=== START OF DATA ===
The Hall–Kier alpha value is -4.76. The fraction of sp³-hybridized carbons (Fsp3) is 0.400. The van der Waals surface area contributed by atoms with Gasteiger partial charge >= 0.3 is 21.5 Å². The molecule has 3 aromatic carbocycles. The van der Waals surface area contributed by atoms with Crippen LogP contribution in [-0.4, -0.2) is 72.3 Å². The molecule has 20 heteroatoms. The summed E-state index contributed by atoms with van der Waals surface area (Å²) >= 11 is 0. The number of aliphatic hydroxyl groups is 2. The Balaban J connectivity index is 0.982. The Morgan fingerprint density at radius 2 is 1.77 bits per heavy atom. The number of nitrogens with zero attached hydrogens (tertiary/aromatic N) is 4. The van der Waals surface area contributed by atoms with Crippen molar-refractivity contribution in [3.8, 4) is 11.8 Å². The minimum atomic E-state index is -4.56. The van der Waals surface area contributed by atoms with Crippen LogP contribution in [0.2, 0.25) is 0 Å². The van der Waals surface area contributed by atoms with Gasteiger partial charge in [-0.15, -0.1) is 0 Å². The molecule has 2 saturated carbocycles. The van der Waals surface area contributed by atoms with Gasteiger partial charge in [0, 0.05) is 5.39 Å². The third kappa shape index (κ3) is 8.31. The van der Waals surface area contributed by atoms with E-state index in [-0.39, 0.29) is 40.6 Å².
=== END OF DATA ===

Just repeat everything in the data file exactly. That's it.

The Hall–Kier alpha value is -4.76. The fraction of sp³-hybridized carbons (Fsp3) is 0.400. The van der Waals surface area contributed by atoms with Gasteiger partial charge >= 0.3 is 21.5 Å². The molecule has 3 aromatic carbocycles. The van der Waals surface area contributed by atoms with Crippen LogP contribution in [-0.4, -0.2) is 72.3 Å². The molecule has 20 heteroatoms. The summed E-state index contributed by atoms with van der Waals surface area (Å²) >= 11 is 0. The number of aliphatic hydroxyl groups is 2. The Balaban J connectivity index is 0.982. The Morgan fingerprint density at radius 2 is 1.77 bits per heavy atom. The number of nitrogens with zero attached hydrogens (tertiary/aromatic N) is 4. The van der Waals surface area contributed by atoms with Crippen molar-refractivity contribution in [3.8, 4) is 11.8 Å². The minimum atomic E-state index is -4.56. The van der Waals surface area contributed by atoms with Crippen LogP contribution in [0.2, 0.25) is 0 Å². The van der Waals surface area contributed by atoms with Gasteiger partial charge in [-0.15, -0.1) is 0 Å². The molecule has 2 saturated carbocycles. The van der Waals surface area contributed by atoms with Gasteiger partial charge in [0, 0.05) is 5.39 Å². The third kappa shape index (κ3) is 8.31. The van der Waals surface area contributed by atoms with E-state index in [-0.39, 0.29) is 40.6 Å².